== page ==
High on Fire

Somnus Throne – Somnus Throne Review

Somnus Throne – Somnus Throne Review

“The mysterious and unidentified crew that make up Somnus Throne are said to hail from New Orleans, Texas and L.A., and on their eponymous debut they are content to allow their music to make the introductions for them. Listeners can expect to be greeted by psychedelic stoner doom in the vein of Sleep, High on Fire, and Mastodon, heavy on the massive riffage and song-lengths and light on innovation or originality.” Thronesmoker.

Pale Horseman – For Dust Thou Art Review

Pale Horseman – For Dust Thou Art Review

Pale Horseman have only been around for eight years, but For Dust Thou Art is the Chicago sludge quartet’s fifth album and their 2017 effort, The Fourth Seal, showed enough promise that I kept their name on my radar. I’m a fan of the (rather typical) influences I could hear on that record – early Mastodon, Neurosis, High on Fire – and thought the band was onto something good despite the overly long compositions. I’ve been looking forward to hearing how they hone their craft for the past three years now, hoping to hear them set themselves apart from what can often be considered a very homogeneous genre.” All we are is sludge in the wind.

Hyborian – Vol. II Review

Hyborian – Vol. II Review

Hyborian first bored into my consciousness with their single, “Head and the Sword,” an absolutely killer song that showcased a suave combination of sludge, stoner, and prog influences. To this day it remains one of my favorite songs, and it paved the way to their debut album, Vol. I, which took that single and pushed the style into heavier territory, most notably with the vocals. Comparisons are for the lazy amongst us, and that includes me, so let me put forth that there is definitely influence from early Baroness and Mastodon buried in these riffy songs, along with no small dose of High on Fire.” CROMulent.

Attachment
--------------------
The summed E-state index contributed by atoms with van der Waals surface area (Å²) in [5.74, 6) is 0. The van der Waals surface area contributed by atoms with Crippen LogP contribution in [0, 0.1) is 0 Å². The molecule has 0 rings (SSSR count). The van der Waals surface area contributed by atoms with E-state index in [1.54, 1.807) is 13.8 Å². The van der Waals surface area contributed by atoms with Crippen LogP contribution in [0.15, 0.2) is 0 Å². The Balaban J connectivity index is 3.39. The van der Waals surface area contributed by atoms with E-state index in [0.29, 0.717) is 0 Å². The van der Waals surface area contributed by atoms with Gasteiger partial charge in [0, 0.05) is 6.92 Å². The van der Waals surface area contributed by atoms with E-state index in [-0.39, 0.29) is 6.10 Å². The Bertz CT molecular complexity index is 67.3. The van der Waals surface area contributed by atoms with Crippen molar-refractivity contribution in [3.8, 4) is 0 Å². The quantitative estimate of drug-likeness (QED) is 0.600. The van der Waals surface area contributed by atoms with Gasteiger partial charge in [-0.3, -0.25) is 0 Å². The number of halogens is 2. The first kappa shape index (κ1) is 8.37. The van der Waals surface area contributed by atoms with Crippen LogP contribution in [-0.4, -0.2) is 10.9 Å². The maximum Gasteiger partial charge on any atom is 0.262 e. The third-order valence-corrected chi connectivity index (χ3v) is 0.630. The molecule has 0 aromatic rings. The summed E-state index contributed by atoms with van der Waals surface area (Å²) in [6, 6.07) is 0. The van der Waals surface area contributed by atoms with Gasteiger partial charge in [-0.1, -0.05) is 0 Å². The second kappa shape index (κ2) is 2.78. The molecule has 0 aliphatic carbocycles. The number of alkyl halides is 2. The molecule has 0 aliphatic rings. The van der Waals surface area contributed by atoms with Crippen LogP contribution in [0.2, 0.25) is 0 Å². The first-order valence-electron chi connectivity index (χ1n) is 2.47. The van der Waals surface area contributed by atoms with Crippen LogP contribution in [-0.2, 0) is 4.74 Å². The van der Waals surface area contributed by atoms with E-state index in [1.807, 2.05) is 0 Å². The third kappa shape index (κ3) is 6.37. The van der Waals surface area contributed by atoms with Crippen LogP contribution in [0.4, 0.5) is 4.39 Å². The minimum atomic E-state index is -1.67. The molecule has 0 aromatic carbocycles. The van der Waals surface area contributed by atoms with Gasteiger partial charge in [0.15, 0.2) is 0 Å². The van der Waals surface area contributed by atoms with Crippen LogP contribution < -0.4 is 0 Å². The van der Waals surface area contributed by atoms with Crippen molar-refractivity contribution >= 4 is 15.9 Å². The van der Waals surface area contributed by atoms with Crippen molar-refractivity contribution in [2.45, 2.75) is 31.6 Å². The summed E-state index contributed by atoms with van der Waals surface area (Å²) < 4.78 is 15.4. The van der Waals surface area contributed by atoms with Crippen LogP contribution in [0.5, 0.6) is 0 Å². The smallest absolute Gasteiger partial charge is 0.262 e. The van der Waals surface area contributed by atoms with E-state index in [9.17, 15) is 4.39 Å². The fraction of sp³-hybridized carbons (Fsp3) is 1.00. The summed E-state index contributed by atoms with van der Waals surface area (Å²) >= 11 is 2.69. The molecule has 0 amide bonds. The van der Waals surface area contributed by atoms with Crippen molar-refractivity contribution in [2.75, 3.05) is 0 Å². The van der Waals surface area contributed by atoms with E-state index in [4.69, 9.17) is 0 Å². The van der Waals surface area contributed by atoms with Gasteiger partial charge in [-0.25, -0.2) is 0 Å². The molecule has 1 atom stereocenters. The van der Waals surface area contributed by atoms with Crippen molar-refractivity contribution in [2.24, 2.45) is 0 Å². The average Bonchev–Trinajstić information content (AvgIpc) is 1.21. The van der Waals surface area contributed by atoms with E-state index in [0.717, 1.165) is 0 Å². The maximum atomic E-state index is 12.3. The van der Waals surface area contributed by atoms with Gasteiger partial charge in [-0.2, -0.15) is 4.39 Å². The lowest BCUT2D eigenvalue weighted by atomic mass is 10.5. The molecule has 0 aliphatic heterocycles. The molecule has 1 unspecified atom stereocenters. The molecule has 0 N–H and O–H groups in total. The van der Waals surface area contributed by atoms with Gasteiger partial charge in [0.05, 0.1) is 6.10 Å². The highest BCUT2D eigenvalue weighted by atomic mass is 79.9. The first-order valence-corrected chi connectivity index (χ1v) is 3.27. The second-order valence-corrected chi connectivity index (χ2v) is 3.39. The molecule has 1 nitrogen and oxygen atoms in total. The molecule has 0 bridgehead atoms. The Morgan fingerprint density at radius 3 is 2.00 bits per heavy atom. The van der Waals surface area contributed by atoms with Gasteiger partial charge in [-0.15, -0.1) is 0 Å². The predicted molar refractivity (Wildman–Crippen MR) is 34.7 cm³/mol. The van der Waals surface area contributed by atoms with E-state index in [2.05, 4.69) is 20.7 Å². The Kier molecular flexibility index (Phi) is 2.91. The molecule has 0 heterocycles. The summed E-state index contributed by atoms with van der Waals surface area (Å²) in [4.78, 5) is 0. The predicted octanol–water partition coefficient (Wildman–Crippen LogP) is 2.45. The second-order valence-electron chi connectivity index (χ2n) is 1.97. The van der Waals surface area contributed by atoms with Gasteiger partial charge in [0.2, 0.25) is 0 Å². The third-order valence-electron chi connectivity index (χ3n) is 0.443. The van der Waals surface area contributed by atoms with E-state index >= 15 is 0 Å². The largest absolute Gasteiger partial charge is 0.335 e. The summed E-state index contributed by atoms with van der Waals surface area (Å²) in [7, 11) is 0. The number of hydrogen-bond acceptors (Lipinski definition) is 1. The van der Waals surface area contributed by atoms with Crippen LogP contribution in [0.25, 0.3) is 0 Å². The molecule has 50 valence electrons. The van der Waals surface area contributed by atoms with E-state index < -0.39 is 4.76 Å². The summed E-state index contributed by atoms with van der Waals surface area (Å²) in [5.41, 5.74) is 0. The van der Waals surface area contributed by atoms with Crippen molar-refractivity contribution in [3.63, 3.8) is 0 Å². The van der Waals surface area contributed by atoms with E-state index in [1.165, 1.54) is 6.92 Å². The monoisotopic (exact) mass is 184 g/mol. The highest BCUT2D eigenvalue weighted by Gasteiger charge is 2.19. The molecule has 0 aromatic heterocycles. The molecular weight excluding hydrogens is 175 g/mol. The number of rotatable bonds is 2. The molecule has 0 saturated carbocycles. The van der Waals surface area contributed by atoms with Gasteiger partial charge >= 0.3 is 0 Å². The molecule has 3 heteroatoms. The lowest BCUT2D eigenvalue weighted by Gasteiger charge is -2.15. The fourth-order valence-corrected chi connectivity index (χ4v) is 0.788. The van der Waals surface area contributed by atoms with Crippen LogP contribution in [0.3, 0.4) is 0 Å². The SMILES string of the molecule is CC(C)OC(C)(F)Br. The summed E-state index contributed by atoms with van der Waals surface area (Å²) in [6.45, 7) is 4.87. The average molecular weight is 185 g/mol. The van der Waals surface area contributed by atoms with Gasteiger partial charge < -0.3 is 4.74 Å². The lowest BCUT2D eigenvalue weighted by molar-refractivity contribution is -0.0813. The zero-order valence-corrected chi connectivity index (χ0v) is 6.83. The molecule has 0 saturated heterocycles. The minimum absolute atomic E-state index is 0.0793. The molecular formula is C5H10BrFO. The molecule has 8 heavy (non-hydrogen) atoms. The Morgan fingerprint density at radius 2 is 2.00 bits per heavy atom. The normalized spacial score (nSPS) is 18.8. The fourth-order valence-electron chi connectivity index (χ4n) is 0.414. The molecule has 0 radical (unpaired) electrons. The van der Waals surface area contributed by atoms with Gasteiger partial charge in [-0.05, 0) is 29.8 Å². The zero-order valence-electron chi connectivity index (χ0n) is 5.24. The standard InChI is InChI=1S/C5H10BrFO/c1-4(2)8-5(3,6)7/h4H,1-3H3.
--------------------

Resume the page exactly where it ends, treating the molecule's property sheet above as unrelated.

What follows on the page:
Blessed Black – Beyond the Crimson Throne Review and Album Premiere

Blessed Black – Beyond the Crimson Throne Review and Album Premiere

“Album premieres are a gimmick. At least that’s what I thought until I had the chance to showcase this lovely example of epic/doom/stoner metal courtesy of up-and-coming Cincinnati rockers Blessed Black. Of course, to review an album is one thing, but to premiere that album, it better be worth clicking on more songs than just the single, and that’s certainly the case here.” Blessed luck.

Shallow Grave – Threshold between Worlds Review

Shallow Grave – Threshold between Worlds Review

“Doom is inescapable. Fear of the known is the constant background buzz of human existence, in its way as strong as fear of the unknown. The knowledge of one’s doom can be a chain too heavy to bear. It’s the curse of reading your future chiseled in granite, holding a crayon. Auckland, New Zealand’s Shallow Grave make their malevolent hay with that fear.” Fear the known.

Allfather – And All Will Be Desolation Review

Allfather – And All Will Be Desolation Review

“If the conversations I’ve seen on the interwebs are any indication, 2018 hasn’t been the greatest year for metal. In that regard, Allfather’s new album should come with an apology. Sorry for breaking your fucking necks, the sticker would read. But we had to remind you what good metal is all about.” Father knows beast.

Coffin Torture – Dismal Planet Review

Coffin Torture – Dismal Planet Review

“It’s always cool to see another website put down the pen the keyboard and help a band out. In this case, the good folks over at The Sludgelord have done just that by creating their own self-titled record label! For their debut, they’ve released Dismal Planet, the debut full-length by South Carolina’s sludge duo Coffin Torture.” Coffin up a lung.

Totengott – Doppelgänger Review

Totengott – Doppelgänger Review

“Everybody from Mayhem to High on Fire have been influenced by Celtic Frost, but few have been as blatant about it as Totengott. Let’s tally it up: their band name is a track title from Monotheist. Their cover art looks like a mountain goat version of the last Triptykon album. Even the name of the record, Doppelgänger, implies they’re just a shameless copy of someone else.” More(bid) tales.